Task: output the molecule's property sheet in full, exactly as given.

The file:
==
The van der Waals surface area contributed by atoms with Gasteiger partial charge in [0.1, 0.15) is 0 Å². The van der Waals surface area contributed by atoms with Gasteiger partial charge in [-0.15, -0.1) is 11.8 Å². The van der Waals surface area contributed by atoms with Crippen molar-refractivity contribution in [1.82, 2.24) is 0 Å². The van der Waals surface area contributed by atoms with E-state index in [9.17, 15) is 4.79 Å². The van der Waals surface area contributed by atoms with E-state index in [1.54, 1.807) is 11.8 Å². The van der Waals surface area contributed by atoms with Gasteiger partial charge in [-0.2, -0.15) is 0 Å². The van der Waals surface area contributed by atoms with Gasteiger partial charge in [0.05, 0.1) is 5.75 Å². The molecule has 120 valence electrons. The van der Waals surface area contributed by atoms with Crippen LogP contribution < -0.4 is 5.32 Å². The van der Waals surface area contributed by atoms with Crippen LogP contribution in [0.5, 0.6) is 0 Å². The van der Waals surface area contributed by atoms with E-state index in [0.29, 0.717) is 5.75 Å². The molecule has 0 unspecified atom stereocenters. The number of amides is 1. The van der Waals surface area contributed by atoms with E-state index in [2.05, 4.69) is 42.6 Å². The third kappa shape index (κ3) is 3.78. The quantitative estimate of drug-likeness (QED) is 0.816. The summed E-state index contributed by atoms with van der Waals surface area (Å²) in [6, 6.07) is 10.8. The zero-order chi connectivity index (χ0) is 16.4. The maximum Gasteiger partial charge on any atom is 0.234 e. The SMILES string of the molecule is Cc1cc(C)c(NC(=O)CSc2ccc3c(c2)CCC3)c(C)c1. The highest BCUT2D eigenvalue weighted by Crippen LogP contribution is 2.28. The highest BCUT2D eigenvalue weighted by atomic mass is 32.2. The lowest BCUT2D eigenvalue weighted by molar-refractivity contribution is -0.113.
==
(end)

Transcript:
The van der Waals surface area contributed by atoms with Gasteiger partial charge in [0.1, 0.15) is 0 Å². The van der Waals surface area contributed by atoms with Gasteiger partial charge in [-0.15, -0.1) is 11.8 Å². The van der Waals surface area contributed by atoms with Crippen molar-refractivity contribution in [1.82, 2.24) is 0 Å². The van der Waals surface area contributed by atoms with E-state index in [9.17, 15) is 4.79 Å². The van der Waals surface area contributed by atoms with E-state index in [1.54, 1.807) is 11.8 Å². The van der Waals surface area contributed by atoms with Gasteiger partial charge in [-0.2, -0.15) is 0 Å². The van der Waals surface area contributed by atoms with Gasteiger partial charge in [0.05, 0.1) is 5.75 Å². The molecule has 120 valence electrons. The van der Waals surface area contributed by atoms with Crippen LogP contribution < -0.4 is 5.32 Å². The van der Waals surface area contributed by atoms with Crippen LogP contribution in [0.5, 0.6) is 0 Å². The van der Waals surface area contributed by atoms with E-state index in [0.29, 0.717) is 5.75 Å². The molecule has 0 unspecified atom stereocenters. The number of amides is 1. The van der Waals surface area contributed by atoms with E-state index in [2.05, 4.69) is 42.6 Å². The third kappa shape index (κ3) is 3.78. The quantitative estimate of drug-likeness (QED) is 0.816. The summed E-state index contributed by atoms with van der Waals surface area (Å²) in [6, 6.07) is 10.8. The zero-order chi connectivity index (χ0) is 16.4. The maximum Gasteiger partial charge on any atom is 0.234 e. The SMILES string of the molecule is Cc1cc(C)c(NC(=O)CSc2ccc3c(c2)CCC3)c(C)c1. The highest BCUT2D eigenvalue weighted by Crippen LogP contribution is 2.28. The highest BCUT2D eigenvalue weighted by atomic mass is 32.2. The lowest BCUT2D eigenvalue weighted by molar-refractivity contribution is -0.113.